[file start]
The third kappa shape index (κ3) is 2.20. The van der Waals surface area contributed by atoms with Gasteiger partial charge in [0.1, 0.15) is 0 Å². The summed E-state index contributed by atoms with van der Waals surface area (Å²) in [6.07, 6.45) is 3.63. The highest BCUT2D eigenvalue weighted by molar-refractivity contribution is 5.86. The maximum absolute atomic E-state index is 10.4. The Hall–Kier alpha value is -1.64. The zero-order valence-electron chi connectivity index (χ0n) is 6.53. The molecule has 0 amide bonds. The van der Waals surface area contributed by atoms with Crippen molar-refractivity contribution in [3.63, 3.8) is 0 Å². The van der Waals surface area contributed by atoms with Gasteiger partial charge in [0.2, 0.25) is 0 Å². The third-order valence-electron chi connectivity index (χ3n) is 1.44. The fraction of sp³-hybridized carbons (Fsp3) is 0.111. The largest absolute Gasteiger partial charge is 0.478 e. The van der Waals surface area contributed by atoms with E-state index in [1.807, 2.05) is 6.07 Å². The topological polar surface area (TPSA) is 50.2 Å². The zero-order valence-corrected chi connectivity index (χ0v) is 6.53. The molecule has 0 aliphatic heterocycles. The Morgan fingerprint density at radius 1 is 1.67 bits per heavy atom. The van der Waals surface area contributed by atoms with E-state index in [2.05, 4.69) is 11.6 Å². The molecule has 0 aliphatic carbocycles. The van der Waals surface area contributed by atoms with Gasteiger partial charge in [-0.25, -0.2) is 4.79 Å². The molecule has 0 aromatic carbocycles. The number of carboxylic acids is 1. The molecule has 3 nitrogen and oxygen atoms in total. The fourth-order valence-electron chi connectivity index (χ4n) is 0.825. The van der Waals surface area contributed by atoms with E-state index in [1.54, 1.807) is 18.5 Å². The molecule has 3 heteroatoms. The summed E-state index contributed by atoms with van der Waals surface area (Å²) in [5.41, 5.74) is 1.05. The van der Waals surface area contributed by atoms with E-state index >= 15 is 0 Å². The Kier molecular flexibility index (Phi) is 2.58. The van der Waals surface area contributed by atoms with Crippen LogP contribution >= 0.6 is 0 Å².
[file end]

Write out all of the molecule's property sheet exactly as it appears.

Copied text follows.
The third kappa shape index (κ3) is 2.20. The van der Waals surface area contributed by atoms with Gasteiger partial charge in [0.1, 0.15) is 0 Å². The summed E-state index contributed by atoms with van der Waals surface area (Å²) in [6.07, 6.45) is 3.63. The highest BCUT2D eigenvalue weighted by molar-refractivity contribution is 5.86. The maximum absolute atomic E-state index is 10.4. The Hall–Kier alpha value is -1.64. The zero-order valence-electron chi connectivity index (χ0n) is 6.53. The molecule has 0 amide bonds. The van der Waals surface area contributed by atoms with Crippen molar-refractivity contribution in [3.63, 3.8) is 0 Å². The van der Waals surface area contributed by atoms with Gasteiger partial charge in [0.2, 0.25) is 0 Å². The third-order valence-electron chi connectivity index (χ3n) is 1.44. The fraction of sp³-hybridized carbons (Fsp3) is 0.111. The largest absolute Gasteiger partial charge is 0.478 e. The van der Waals surface area contributed by atoms with E-state index in [1.807, 2.05) is 6.07 Å². The topological polar surface area (TPSA) is 50.2 Å². The zero-order valence-corrected chi connectivity index (χ0v) is 6.53. The molecule has 0 aliphatic heterocycles. The Morgan fingerprint density at radius 1 is 1.67 bits per heavy atom. The van der Waals surface area contributed by atoms with E-state index in [2.05, 4.69) is 11.6 Å². The molecule has 0 aliphatic carbocycles. The van der Waals surface area contributed by atoms with Gasteiger partial charge in [-0.25, -0.2) is 4.79 Å². The molecule has 0 aromatic carbocycles. The number of carboxylic acids is 1. The molecule has 3 nitrogen and oxygen atoms in total. The fourth-order valence-electron chi connectivity index (χ4n) is 0.825. The van der Waals surface area contributed by atoms with E-state index in [1.54, 1.807) is 18.5 Å². The molecule has 3 heteroatoms. The summed E-state index contributed by atoms with van der Waals surface area (Å²) in [5.41, 5.74) is 1.05. The van der Waals surface area contributed by atoms with E-state index >= 15 is 0 Å². The Kier molecular flexibility index (Phi) is 2.58. The van der Waals surface area contributed by atoms with Crippen LogP contribution >= 0.6 is 0 Å².